Flooding can occur in almost every part of the U.S. and during any month. In 2012, 39 percent of flood fatalities occurred from driving into flood water and 18 percent from walking into it. The reason so many people drown during flooding is because few of them realize the incredible power of water.
It only takes six inches of water to knock over an adult or cause loss of control of a vehicle. Twelve inches (1 foot) of water will float many vehicles and only two (2) feet of rushing water will carry them away, including pickups and 4000 pound SUVs.
Each year, more deaths occur due to flooding than from any other severe weather-related hazard. The Centers for Disease Control report that over half of all flood-related drownings occur when a vehicle is driven into hazardous flood water. The next highest percentage of flood-related deaths is due to walking into or near flood waters. Why? The main reason is people underestimate the force and power of water. Many of the deaths occur in automobiles as they are swept downstream. Of these drownings, many are preventable, but too many people continue to drive around the barriers that warn you the road is flooded.
The depth of flood water is not always obvious. It can be especially hard to judge at night. The best option is to play it safe and turn around. If you’re driving or walking and encounter flood water, turn around. Don’t drown.*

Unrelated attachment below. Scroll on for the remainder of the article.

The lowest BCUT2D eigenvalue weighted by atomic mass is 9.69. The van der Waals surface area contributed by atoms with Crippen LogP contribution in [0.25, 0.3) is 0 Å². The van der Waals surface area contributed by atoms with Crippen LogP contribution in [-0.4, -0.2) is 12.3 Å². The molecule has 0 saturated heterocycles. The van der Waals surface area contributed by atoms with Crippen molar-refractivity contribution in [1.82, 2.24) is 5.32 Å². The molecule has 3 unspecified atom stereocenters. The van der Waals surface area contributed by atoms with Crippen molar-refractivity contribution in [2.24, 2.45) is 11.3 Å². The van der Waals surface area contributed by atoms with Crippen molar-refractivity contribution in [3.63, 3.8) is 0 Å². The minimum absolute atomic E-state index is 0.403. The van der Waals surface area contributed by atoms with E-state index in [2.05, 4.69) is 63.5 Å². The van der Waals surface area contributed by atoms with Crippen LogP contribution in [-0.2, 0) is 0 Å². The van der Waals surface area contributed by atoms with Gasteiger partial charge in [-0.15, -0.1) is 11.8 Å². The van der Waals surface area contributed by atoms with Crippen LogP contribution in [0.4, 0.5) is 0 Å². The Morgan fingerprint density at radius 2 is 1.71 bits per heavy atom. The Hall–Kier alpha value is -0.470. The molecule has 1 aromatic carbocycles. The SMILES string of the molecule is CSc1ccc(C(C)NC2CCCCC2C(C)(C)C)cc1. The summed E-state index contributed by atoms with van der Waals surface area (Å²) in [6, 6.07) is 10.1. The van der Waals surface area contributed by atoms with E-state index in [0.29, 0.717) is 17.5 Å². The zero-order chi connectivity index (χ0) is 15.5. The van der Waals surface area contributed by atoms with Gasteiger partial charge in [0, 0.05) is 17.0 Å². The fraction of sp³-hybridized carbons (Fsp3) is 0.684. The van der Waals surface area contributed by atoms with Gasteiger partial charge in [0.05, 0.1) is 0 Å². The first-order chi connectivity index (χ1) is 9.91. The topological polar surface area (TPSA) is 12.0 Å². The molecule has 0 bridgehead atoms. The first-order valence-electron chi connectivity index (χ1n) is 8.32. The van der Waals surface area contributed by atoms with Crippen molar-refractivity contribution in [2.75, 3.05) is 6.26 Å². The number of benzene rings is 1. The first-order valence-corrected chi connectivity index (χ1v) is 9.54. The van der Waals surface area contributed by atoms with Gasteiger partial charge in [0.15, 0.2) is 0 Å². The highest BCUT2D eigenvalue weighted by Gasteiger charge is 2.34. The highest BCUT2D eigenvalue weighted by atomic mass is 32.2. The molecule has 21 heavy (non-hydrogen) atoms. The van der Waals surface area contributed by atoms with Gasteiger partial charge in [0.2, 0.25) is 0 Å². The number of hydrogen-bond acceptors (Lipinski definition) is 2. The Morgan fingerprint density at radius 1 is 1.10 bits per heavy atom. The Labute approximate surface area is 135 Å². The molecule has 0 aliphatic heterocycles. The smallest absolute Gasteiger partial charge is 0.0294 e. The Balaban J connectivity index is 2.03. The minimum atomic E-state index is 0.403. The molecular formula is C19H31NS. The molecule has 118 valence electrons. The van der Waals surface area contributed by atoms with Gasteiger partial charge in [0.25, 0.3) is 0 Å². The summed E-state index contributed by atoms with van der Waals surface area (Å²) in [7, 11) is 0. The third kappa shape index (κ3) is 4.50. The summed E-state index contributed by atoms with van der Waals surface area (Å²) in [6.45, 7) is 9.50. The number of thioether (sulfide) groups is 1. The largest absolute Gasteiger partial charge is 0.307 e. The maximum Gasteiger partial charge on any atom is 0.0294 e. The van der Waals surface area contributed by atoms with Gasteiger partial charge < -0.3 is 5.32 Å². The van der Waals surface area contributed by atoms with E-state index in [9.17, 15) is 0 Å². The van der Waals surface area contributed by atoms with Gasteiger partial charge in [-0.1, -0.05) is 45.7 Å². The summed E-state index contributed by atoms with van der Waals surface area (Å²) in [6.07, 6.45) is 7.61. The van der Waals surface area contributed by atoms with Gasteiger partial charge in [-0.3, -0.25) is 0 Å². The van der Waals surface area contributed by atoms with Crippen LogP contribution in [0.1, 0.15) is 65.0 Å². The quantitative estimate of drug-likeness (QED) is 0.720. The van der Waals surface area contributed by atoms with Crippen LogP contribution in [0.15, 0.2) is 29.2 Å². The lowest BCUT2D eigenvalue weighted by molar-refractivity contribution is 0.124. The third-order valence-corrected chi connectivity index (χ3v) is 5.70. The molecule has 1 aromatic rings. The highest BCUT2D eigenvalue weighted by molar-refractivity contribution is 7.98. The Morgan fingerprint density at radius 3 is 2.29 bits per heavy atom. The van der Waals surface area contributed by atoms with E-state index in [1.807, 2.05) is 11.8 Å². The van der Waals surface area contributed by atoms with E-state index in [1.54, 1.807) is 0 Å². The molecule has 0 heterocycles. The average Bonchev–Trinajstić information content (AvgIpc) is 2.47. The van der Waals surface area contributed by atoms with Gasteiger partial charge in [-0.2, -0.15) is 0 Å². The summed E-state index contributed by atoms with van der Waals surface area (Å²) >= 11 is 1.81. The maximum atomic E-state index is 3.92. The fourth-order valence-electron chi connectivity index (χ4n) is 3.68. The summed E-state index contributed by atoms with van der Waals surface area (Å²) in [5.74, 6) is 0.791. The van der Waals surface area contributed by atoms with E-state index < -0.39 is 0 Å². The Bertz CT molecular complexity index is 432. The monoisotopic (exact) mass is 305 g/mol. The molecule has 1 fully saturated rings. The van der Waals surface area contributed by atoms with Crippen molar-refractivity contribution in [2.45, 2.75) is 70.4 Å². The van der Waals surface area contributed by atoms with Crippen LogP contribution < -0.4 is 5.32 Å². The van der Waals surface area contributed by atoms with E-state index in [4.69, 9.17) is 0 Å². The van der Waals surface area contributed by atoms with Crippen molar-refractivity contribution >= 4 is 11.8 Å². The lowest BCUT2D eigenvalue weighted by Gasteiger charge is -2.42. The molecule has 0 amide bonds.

In locations throughout the U.S., summer thunderstorms can produce localized flash floods and and significant ponding in a very short period of time. Heavy rains and downpours can easily and quickly produce enough water to drive small rivers and streams well over their banks for a short, but significant period of time. Thus, even driving to the airport or anywhere during a thunderstorm, can pose hazards, like flooding and lowered visibilities that must be taken seriously.
Clearly for pilots, there is nothing good about thunderstorms. The most general type (as opposed to a severe thunderstorm) can still bring heavy rain, lightning, and possibly hail. The thunderstorm doesn’t even have to be over the airport or in the approach or departure path to be a significant hazard to aviation. Any thunderstorm can hold the potential to toss hail out of its updraft or anvil for inordinate distances. Additionally, lightning can strike 15 or more miles away from the parent thunderstorm.
Of course there are other dangerous elements associated with a thunderstorm including low-level winds and wind shear associated with storm outflow and gust fronts. Deteriorating visibility associated with lowering ceilings and rain showers are also hazards associated with thunderstorms. That is why they must always be taken seriously. The potential is there…